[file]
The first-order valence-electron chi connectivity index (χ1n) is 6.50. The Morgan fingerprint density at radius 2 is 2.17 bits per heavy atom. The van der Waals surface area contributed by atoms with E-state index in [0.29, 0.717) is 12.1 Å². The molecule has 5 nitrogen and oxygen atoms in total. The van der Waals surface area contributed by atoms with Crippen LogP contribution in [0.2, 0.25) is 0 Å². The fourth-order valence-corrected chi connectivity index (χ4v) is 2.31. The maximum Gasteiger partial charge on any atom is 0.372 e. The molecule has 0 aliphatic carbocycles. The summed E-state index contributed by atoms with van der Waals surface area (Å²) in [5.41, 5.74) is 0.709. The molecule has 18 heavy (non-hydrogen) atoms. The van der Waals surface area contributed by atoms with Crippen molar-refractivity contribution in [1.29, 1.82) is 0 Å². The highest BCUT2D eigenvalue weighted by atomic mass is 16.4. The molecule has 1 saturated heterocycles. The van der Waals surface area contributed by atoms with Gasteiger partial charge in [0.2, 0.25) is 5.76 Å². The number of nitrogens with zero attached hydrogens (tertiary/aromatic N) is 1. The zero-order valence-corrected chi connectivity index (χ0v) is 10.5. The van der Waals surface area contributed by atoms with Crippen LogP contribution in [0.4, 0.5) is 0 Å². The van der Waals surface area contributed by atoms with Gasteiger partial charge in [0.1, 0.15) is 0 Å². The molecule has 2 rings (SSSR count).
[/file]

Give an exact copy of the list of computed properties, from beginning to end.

The first-order valence-electron chi connectivity index (χ1n) is 6.50. The Morgan fingerprint density at radius 2 is 2.17 bits per heavy atom. The van der Waals surface area contributed by atoms with E-state index in [0.29, 0.717) is 12.1 Å². The molecule has 5 nitrogen and oxygen atoms in total. The van der Waals surface area contributed by atoms with Crippen LogP contribution in [0.2, 0.25) is 0 Å². The fourth-order valence-corrected chi connectivity index (χ4v) is 2.31. The maximum Gasteiger partial charge on any atom is 0.372 e. The molecule has 0 aliphatic carbocycles. The summed E-state index contributed by atoms with van der Waals surface area (Å²) in [5.41, 5.74) is 0.709. The molecule has 18 heavy (non-hydrogen) atoms. The van der Waals surface area contributed by atoms with Crippen molar-refractivity contribution in [1.29, 1.82) is 0 Å². The highest BCUT2D eigenvalue weighted by atomic mass is 16.4. The molecule has 1 saturated heterocycles. The van der Waals surface area contributed by atoms with Gasteiger partial charge in [0.2, 0.25) is 5.76 Å². The number of nitrogens with zero attached hydrogens (tertiary/aromatic N) is 1. The zero-order valence-corrected chi connectivity index (χ0v) is 10.5. The van der Waals surface area contributed by atoms with Crippen LogP contribution in [0.4, 0.5) is 0 Å². The van der Waals surface area contributed by atoms with Gasteiger partial charge in [0.1, 0.15) is 0 Å². The molecule has 2 rings (SSSR count).